The legal battle over the creation of the Northeast Canyons and Seamounts Marine National Monument off the coast of Massachusetts is starting to feel like the Hundred Years' War in Europe of the 14th and 15th centuries.

Commercial fishing interests, with the Massachusetts Lobstermen's Association as lead plaintiffs, this week filed a petition asking the U.S. Supreme Court to hear its challenge of the use of the federal Antiquities Act by President Barack Obama in 2016 to create the 5,000 square-mile marine national monument about 130 miles off Cape Cod.

The petition represents the third time fishing interests have tried legal challenges to the creation of the only marine national monument in the Atlantic Ocean. They were unsuccessful in the first two.

In the petition, attorneys representing the MLA and other commercial fishing stakeholders, question whether the Antiquities Act "applies to ocean areas beyond the United States' sovereignty where the federal government has only limited regulatory authority."

The petition charges the use of the Antiquities Act circumvents the National Marine Sanctuaries Act and questions whether Obama evaded the Antiquities Act's "smallest area requirement" by designating "ocean monuments larger than most states." It also maintains that the use of the act to create the marine national monument is a threat to the Constitution's separation of powers.

The issue could be further muddied by President Donald J. Trump's proclamation in June that reopened the waters within the boundaries of the marine national monument to commercial fishing.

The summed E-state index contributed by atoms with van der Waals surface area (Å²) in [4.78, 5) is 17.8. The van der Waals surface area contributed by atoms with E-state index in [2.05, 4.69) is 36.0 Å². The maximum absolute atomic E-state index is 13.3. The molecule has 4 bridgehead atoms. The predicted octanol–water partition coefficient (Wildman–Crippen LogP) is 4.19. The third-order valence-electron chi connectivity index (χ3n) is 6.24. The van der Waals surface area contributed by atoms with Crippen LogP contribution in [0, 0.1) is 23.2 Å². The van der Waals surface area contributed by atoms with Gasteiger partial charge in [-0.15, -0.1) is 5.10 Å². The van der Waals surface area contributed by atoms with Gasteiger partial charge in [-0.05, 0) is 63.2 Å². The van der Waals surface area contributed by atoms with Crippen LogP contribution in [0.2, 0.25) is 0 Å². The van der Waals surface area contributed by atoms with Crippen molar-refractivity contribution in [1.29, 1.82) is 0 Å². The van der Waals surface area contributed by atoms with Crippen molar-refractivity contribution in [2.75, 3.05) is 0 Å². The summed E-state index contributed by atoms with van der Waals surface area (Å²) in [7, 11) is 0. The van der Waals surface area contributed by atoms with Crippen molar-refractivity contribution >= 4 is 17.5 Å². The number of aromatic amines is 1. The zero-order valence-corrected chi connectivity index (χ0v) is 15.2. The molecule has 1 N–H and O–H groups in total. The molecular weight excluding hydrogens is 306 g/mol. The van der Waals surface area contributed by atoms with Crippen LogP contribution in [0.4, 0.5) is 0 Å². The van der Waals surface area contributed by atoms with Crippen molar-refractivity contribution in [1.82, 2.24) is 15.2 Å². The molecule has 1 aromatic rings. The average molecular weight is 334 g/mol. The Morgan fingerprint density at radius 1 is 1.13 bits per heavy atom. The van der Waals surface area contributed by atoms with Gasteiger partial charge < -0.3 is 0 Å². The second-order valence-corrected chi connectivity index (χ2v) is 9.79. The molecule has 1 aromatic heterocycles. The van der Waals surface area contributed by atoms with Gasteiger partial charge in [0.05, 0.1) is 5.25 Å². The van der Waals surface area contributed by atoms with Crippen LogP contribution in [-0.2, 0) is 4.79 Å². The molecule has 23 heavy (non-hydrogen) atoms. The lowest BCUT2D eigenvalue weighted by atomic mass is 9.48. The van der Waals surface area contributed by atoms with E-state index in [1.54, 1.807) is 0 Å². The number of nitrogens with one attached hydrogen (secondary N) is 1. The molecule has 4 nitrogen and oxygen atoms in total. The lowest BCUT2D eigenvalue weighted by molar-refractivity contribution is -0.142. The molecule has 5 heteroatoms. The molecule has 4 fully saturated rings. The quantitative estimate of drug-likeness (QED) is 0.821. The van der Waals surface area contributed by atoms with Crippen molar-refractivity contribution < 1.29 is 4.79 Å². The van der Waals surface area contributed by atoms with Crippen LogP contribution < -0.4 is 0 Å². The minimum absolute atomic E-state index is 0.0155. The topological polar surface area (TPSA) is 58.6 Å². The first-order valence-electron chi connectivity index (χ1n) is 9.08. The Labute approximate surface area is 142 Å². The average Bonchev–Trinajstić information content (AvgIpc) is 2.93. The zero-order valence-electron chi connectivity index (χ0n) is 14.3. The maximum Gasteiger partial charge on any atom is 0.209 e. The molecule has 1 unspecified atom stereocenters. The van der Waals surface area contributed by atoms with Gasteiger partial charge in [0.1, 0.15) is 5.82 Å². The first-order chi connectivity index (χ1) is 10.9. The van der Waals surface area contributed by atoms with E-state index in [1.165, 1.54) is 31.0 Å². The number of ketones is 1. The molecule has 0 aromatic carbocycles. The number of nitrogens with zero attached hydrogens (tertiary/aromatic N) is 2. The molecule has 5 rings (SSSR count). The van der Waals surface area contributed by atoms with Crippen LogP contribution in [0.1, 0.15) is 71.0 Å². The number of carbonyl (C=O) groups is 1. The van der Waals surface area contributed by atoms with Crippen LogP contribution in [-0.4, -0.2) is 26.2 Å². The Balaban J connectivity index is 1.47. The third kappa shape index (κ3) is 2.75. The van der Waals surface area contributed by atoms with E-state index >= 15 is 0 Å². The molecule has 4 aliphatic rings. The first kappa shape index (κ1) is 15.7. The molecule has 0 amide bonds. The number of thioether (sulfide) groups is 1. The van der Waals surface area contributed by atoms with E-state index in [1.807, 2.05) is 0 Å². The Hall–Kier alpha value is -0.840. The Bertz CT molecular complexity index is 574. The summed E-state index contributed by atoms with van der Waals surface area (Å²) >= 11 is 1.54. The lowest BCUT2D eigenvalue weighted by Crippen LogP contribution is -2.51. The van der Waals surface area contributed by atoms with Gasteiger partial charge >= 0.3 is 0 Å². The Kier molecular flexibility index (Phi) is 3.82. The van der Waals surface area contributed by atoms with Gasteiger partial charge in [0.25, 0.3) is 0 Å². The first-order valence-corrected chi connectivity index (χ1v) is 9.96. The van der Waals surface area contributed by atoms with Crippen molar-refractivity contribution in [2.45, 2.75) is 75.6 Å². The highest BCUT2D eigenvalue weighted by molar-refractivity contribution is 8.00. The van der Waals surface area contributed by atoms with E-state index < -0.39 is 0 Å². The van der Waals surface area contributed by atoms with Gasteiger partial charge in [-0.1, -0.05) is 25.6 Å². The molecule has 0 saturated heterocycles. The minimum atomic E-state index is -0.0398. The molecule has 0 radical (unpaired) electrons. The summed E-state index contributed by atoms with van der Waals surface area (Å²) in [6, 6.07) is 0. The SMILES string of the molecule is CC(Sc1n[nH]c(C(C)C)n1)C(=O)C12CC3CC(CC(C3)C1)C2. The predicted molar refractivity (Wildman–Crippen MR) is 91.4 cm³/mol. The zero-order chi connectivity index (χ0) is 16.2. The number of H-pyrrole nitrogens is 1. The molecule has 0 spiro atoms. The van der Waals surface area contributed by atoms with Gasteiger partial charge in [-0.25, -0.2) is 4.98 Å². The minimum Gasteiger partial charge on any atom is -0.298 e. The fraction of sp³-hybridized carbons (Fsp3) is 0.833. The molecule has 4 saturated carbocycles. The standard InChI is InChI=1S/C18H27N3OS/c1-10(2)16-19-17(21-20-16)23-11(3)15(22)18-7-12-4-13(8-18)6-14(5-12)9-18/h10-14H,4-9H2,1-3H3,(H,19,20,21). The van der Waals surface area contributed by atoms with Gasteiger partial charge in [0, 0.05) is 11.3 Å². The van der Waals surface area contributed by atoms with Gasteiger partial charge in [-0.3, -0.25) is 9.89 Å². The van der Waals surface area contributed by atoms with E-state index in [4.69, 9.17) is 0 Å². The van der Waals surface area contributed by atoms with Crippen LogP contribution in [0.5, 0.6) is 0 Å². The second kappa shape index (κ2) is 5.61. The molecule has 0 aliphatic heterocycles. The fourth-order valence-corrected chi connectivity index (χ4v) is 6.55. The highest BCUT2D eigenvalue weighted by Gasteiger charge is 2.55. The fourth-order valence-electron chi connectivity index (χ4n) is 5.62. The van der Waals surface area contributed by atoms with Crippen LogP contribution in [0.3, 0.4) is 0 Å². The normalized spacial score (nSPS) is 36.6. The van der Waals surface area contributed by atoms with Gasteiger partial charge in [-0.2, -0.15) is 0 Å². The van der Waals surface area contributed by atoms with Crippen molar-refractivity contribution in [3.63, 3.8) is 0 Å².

"However, (Trump's) proclamation does not modify the monument in any other respect," the petition to the Supreme Court stated. "Instead, it just reaffirms the president's authority to designate the monument. This voluntary cessation neither moots this case nor reduces the need for review."

On Sept. 15, 2016, Obama designated 3.2 million acres as the Northeast Canyons and Seamounts Marine National Monument to protect three underwater canyons, four seamounts and the surrounding resources and ecosystems.

While hailed by environmentalists and conservationists, the creation of the marine national monument enraged fishing interests by barring them from traditional and lucrative groundfish, lobster and crab fisheries.

Fishing interests filed suit in U.S. District Court in March 2017, claiming Obama exceeded his powers by using the Antiquities Act "because its consists of ocean beyond the territorial sea, rather than any land owned or controlled by the federal government," the petition to the Supreme Court stated.

The lawsuit created some strange legal bedfellows, as the Trump administration argued in defense of Obama's designation and aligned itself with conservation forces it routinely opposes.

In October, 2018, the U.S. District Court Judge James E. Boasberg, sitting in Washington D.C., ruled the monument was appropriately authorized under the Antiquities Act and dismissed the fishing stakeholders' complaint.

Fishing stakeholders appealed to the U.S. Court of Appeals for the District of Columbia, but the federal appeals court affirmed Boasberg's dismissal.

Contact Sean Horgan at 978-675-2714, or shorgan@gloucestertimes.com. Follow him on Twitter at @SeanGDT

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